1. Entity Types - Describes each possible entity type, serving as a sort of template. Dictates the various aspects pertaining to a game entity, such as what physics behaviors they have, what effects flags they have set, their collision volume and its size, what entity functions various logic states can trigger, any ambient/looping audio, particle emissions, appearance, etc..
  2. Entity Functions - These are executable lists of instructions that produce specific entity behaviors as a result of different internal and external logic states or triggers that the engine detects through physics, player interaction, scripted timers and conditional statements becoming satisfied, and the like.
  3. Model Procedures - Lists of modeling operations which produce geometry for entity appearances by plotting out points, lines, triangles, and signed-distance function primitives for modeling voxel-based geometries with constructive solid geometry conventions. These can be made to vary in a number of ways with each generated instance of a procedure, allowing entities to not appear exactly identical to others of the same type.
  4. Dynamic Meshes - 3D point clouds of 'nodes' attached together using springs. Springs can be assigned procedural models to give the 'dynamesh' visual form and the appearance of multiple conjoined moving parts. Dynameshes allow entities to appear to have more dynamic physics interactions with the environment and other entities as well as allow for simple/crude animations. Otherwise entities would be restricted to appearing only as rigid static geometry.
  5. Entity HUD Overlays - Procedural models assigned to entity types to display various stats and visual indicators conveying the state of the entity. Entity state and properties can drive modifiers to animate color, orientation, size, and position of the models drawn to allow for a variety of interesting HUD elements (aka 'widgets') to be drawn over an entity in a player's perspective.
  6. World Prefabs - A more recent idea that I'm still toying with: world prefabs would consist of simple voxel models which the world-generation algorithm randomly places around the map per various modifier flags and statistical 'tendencies' specified for each prefab, providing some semblance of structure and design to worlds beyond what little is offered by the existing random plateaus/caves/pits. These could also have entity spawns placed in them so they can serve an actual function during gameplay.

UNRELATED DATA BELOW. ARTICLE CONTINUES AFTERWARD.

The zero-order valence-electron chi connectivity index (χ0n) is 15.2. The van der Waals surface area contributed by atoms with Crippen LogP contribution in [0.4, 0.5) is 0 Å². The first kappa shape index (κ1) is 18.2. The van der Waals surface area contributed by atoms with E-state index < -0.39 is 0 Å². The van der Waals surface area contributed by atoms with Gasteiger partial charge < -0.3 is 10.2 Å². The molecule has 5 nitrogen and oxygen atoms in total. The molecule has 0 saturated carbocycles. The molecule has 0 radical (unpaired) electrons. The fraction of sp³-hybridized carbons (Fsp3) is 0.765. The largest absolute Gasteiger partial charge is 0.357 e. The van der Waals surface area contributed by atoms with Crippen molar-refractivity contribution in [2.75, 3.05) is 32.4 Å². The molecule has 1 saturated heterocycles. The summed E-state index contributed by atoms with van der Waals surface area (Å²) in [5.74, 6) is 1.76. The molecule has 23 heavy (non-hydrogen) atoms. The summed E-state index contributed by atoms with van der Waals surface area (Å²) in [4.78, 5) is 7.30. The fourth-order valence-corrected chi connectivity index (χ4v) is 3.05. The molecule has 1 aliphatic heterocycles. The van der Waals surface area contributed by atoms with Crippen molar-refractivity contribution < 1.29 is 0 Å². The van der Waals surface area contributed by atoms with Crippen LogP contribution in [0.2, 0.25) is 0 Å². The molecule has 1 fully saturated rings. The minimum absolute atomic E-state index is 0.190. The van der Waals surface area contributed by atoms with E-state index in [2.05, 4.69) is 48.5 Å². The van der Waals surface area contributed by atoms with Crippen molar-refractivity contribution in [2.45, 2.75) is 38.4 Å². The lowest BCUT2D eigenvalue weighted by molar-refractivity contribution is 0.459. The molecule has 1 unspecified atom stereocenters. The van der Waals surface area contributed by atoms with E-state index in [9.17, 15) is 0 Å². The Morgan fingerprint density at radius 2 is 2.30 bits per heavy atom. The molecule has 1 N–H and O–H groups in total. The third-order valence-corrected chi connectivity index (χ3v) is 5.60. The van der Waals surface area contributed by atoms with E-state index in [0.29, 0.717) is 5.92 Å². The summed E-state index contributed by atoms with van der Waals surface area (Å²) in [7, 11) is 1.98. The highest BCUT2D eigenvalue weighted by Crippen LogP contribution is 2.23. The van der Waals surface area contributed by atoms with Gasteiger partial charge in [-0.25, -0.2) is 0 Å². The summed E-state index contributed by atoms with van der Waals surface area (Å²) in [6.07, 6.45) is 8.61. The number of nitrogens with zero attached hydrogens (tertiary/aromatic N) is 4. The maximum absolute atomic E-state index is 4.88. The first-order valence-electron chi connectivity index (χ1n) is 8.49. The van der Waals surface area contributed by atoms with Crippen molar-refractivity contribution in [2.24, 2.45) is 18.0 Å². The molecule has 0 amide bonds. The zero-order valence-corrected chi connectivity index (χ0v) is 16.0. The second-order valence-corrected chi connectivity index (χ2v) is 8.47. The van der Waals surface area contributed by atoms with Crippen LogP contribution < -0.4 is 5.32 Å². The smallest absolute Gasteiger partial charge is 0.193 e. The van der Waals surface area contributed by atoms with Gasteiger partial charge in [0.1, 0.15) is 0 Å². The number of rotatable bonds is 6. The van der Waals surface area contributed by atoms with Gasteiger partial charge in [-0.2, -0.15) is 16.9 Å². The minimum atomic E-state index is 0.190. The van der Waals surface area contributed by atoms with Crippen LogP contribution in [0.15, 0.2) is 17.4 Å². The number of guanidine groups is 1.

Designing and implementing intuitive interfaces for users to define Bitphoria games with with - and have immediate feedback for quick iteration/turnaround time - that's a task unto itself. VR is a young medium that we're still becoming familiar with, and exploring the language of, so there's the added challenge of discovering what even works and what doesn't. I imagine that VR would allow for much more intuitive interfaces than 2D does, especially when it comes to crafting 3D content. We're still figuring it all out, all developers are, collectively. It's a bit of a wild-west.

Regardless, I believe it will be a powerful thing giving the average person the ability to easily create their own gaming experiences for VR with the right tools to enable them to quickly and easily produce quality interactive gaming experiences. Bitphoria's scripting system is designed to really reduce each possible dimension of a game to just a few simple options, but the number of dimensions and the freedom to connect up all sorts of pieces together is what allows for such a vast universe of permutations.

Ultimately, the goal has always been to create a system somewhat akin to Snapmap for DOOM, which coincidentally follows in the same vein as my original vision for Bitphoria - a platform for people to easily create and share their own mods/games. Snapmap's idea of a WYSIWIG editor trumps my weary plan for users to work in (relatively) tedious script files. Admittedly I was somewhat awe-struck and simultaneously irked when id Software unveiled DOOM at E3 2015, after I had already been working on Bitphoria for a year. "They stole my idea!"  I'm just glad Snapmap was the last project on DOOM that Carmack worked on before his departure, as it was born of the community modding spirit which he was always such a proponent of.

Editing some logic gates in DOOM's Snapmap.

Anyway, that's pretty much that. There's also a bunch of things I need to revisit, such as the post processing effects system, and the windmapping stuff, as these really sopped up any remaining CPU and GPU that was previously left on the table. In the case of running in VR, however, they seem to push the envelope a bit too far to be viable - at least on my bare-minimum VR spec system. I'll have to buckle down and really push to keep certain things in there. Screenspace reflections? Likely out of the question now, but maybe I can hack something to work that provides a similar effect. It was always more of an aesthetic thing than an aspect to make Bitphoria have more visual realism. Particles and wind fluid dynamics perhaps could be moved to the GPU, but we'll see. They might just be effects reserved for the highest of system specs.